of the Indo-European race to which ethnographers have
Origin of the given the name of Pelasoian. They were a people

Grecian ua- «. • • -t t -h

tions. of savage manners, but sufficiently civilized to till

the earth, and build walled cities. Their religion was poly-
theistic — a personification of the elemental powers and the
heavenly bodies. The Pelasgians occupied insulated points,
but were generally diffused throughout Greece ; and they
were probably a wandering people before they settled in
Greece. The Greek traditions about their migration rests on
The Peias- no certain ground. Besides this race, concerning
glans- which we have no authentic history, were the Le-

leges and Carians. But all of them were barbarous, and have
left no written records. Argos and Sicyon are said to be
Pelasgian cities, founded as far back as one thousand eight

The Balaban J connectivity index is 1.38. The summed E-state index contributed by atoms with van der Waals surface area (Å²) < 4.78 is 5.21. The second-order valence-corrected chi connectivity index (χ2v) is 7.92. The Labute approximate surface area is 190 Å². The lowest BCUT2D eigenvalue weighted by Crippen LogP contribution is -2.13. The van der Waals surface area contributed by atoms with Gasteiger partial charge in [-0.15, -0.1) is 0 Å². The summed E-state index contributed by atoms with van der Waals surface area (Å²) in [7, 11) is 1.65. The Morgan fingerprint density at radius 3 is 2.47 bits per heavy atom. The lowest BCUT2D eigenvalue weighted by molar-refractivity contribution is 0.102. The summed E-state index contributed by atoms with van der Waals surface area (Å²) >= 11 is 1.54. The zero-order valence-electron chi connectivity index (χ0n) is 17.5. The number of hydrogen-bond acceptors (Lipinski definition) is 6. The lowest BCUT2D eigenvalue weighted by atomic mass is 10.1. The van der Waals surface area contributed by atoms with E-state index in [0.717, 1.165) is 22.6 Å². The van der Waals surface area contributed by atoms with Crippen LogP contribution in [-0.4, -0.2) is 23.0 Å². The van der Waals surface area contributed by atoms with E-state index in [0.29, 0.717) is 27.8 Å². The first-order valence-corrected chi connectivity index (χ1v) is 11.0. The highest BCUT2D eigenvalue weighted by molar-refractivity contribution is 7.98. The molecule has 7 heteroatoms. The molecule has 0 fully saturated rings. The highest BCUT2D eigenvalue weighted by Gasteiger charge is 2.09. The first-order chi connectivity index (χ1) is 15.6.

hundred and fifty-six years before Christ. It is also thought
that Oriental elements entered into the early population
of Greece. Cecrops imported into Attica Egyptian arts.
Cadmus, the Phoenician, colonized Beeotia, and introduced
weights and measures. Danaus, driven out of Egypt, gave
his name to the warlike Danai, and instructed the Pelasgian
women of Argos in the mystic rites of Demetus. Pelope is
supposed to have passed from Asia into Greece, with great
treasures, and his descendants occupied the throne of Argos.
At a period before written history commences, the early



Chap. XIII.] The Hellenes. 153

inhabitants of Greece, whatever may have been their origin,
which is involved in obscurity, were driven from their settle-
ments by a warlike race, akin, however, to the Pelasgians.
These conquerors were the Hellenes, who were be- The He] _
lieved to have issued from the district of Thessaly, lenes-